Protect Your Business from These Seven Types of Cyberattack
Regardless of the size of your business, cybercrime is a real threat and every business should include a policy on cybersecurity in their business toolkit. In fact, 43% of cyberattacks today target small businesses and the threats and tactics they use are changing as fast as online technology.
Here are seven types of cyberattacks to be aware of:
- Denial of Service (DOS) – In this type of attack hijacked computers are used to overload your network and shut you down. To prevent them, monitor your analytics for unusual traffic patterns and keep your security software current.
- Insider Attack – A former employee with a grudge and network access can wreak havoc. When employees leave the company be sure to terminate their network access.
- Malware – Viruses, Trojan horses, worms and ransomware are all lurking online waiting to gain access to your network. The use of antivirus software and training employees on how to spot suspicious emails and attachments can lower the risk. For example, never opening un-scanned email or email from unknown senders.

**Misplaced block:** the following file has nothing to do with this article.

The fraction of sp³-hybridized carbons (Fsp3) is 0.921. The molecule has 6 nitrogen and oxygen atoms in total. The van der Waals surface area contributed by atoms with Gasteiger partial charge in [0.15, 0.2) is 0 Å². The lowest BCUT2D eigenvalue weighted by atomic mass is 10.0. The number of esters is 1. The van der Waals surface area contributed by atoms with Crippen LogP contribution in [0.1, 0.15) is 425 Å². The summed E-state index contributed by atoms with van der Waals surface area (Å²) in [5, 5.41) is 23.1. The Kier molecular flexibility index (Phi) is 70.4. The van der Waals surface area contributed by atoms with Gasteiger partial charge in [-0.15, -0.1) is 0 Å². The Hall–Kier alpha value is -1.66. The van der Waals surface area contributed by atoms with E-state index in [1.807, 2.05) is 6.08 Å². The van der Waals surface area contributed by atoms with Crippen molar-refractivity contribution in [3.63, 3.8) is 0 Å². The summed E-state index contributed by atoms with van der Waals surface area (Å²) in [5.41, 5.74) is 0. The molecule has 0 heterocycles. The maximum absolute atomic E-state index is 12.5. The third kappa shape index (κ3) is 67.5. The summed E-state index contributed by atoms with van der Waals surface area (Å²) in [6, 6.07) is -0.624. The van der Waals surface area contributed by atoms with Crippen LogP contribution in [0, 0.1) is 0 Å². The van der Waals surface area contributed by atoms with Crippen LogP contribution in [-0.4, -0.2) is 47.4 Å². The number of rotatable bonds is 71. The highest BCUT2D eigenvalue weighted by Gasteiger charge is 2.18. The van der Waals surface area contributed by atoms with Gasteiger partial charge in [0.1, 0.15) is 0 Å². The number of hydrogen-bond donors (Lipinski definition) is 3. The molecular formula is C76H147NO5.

- Password Attacks – All it takes is one weak password and hackers can gain access to your data. In fact, password related attacks are so common, the next three types are all password related.
- Brute Force Attack – Hackers use software which cycles through common passwords until one works. If they can gain access to employee lists, or personnel information they will start with common nicknames and birthdays and work through the list until they gain access.
- The Dictionary Attack – Like the brute force attack, hackers know that most people tend to use easy to remember passwords of seven letters or less. They’ll use software to cycle through common words. Unsecured Wi-Fi connections are prime targets for gaining access using a dictionary attack.
- Key Login Attack – Hackers can also embed software onto systems using Trojan horses or viruses that log keystrokes. If you’ve ever logged into a portal using a username and password you may be at risk. Use multifactor authentication or access codes to add a layer of protection.
Security should be a concern for every business large or small. Take precautions such as keeping security software updated to lower your risk. Training employees on why network security is crucial and what they can do to help prevent security attacks to the company can go a long way towards keeping your data and network safe.
For more best practices and measures you can take right away to reduce your risk, download our free ebook, the Smarter Small to Medium Business Guide to Ransomware.